PGA Tour Confidential: Kevin Streelman wins Tampa, John Daly crashes out, more

Kevin Streelman
Sam Greenwood / Getty Images
Kevin Streelman was bogey-free over his final 37 holes during his breakthrough win in Tampa.

Every Sunday night, the editorial staff of the SI Golf Group conducts an e-mail roundtable. Check in every week for the unfiltered opinions of our writers and editors and join the conversation in the comments section below.

STREELMAN WINS IN TAMPA BY TWO SHOTS
Jeff Ritter, senior producer, Golf.com: Greetings, golf fans. Kevin Streelman emerged from a pack of Sunday challengers and showed some grit while winning in Tampa. It was the first career title for the 34-year-old, and the win gets him into the Masters. Give us your thoughts on Streelman's victory, and his outlook for the rest of season.

John Garrity, contributing writer, Sports Illustrated: I really liked the way he won it. The par-3 13th and 17th holes had back-right pins surrounded by trouble, and most of the contenders either couldn't hit that shot or were afraid to try. (Justin Leonard missed both greens with pull hooks, showing the limits of his game.) Streelman showed real spine by hitting two gorgeous fades, and he birdied both holes. Man, that's how you're supposed to win. As for the rest of his season, I don't see how it changes anything. He'll just sleep better knowing that he finally broke through.

Gary Van Sickle, senior writer, Sports Illustrated: Streelman came up big when it counted on the back nine and his 67 was better than you think. He won because he didn't make any bogeys. All four of those birdies counted. I don't know which was more clutch, stuffing the iron shot to a tucked pin at 13, making the putt at 17 or splitting the fairway at 18. We haven't seen him do this before. More, please.

Cameron Morfit, senior writer, Golf Magazine: I like Streelman as a person. He's one of the nice guys on Tour. As for his game, he's surprisingly long off the tee for a modest-sized dude. He might do okay at Augusta National, depending on how quickly he can learn the greens.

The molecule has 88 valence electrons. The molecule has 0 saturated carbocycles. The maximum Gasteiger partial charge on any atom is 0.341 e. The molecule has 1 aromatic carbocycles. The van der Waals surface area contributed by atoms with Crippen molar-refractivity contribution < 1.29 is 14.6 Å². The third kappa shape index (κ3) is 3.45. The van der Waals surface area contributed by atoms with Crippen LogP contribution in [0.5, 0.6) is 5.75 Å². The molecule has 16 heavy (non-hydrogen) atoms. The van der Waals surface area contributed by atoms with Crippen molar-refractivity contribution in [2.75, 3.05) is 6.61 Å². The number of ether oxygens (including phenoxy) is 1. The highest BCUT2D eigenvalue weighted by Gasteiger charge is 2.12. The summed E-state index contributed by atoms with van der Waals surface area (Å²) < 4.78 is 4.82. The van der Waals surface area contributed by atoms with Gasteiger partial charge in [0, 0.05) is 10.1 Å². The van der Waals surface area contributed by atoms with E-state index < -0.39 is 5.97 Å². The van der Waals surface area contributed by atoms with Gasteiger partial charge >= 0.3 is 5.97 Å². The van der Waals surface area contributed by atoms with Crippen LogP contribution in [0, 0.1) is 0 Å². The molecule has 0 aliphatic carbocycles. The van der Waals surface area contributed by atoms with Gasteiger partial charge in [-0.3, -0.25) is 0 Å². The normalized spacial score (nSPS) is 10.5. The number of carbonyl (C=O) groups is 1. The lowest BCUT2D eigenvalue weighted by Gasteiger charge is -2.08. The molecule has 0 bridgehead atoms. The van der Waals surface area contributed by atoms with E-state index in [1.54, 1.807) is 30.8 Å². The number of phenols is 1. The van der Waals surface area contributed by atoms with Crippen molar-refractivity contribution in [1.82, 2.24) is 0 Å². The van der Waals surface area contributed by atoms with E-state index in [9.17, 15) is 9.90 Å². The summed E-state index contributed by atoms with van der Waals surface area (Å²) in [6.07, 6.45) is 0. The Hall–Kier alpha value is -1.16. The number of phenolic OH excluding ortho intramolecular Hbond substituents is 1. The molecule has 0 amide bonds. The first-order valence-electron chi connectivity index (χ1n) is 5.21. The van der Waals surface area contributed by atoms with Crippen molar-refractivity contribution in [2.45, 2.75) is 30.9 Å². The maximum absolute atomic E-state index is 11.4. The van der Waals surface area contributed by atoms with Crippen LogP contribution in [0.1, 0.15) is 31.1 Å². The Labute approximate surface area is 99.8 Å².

Jim Gorant, senior editor, Sports Illustrated: He'll remain what he's always been, a solid journeyman. Congrats to him though, great win.

Eamon Lynch, managing editor, Golf.com It's nice to see a guy win who isn't far removed from being, in his words, flat broke. But there's no aspect of Streelman's game that's so strong it portends a dominant stretch. What it means for his season is that he isn't fretting about keeping his card.

Mike Walker, senior editor, Golf Magazine: Gutsy performance. It's nice when good things happen to good people.

Stephanie Wei, WeiUnderPar.com: Really happy for Streels. He's just an all-around solid guy who has a sneaky sense of humor (which you might not expect). He's worked really hard through the years and grinded his way from the mini tours all the way to the winner's circle on the PGA Tour. I wasn't sure how he'd react coming down the stretch while in contention, but he seemed pleasantly comfortable and embraced the moment . Love that he was a caddie at Whisper Rock after graduating from Duke and now he's a member!

Mark Godich, senior editor, Sports Illustrated: That was a nice win by Streelman on a tough track, but I don't think we're seeing the second coming of Jason Dufner.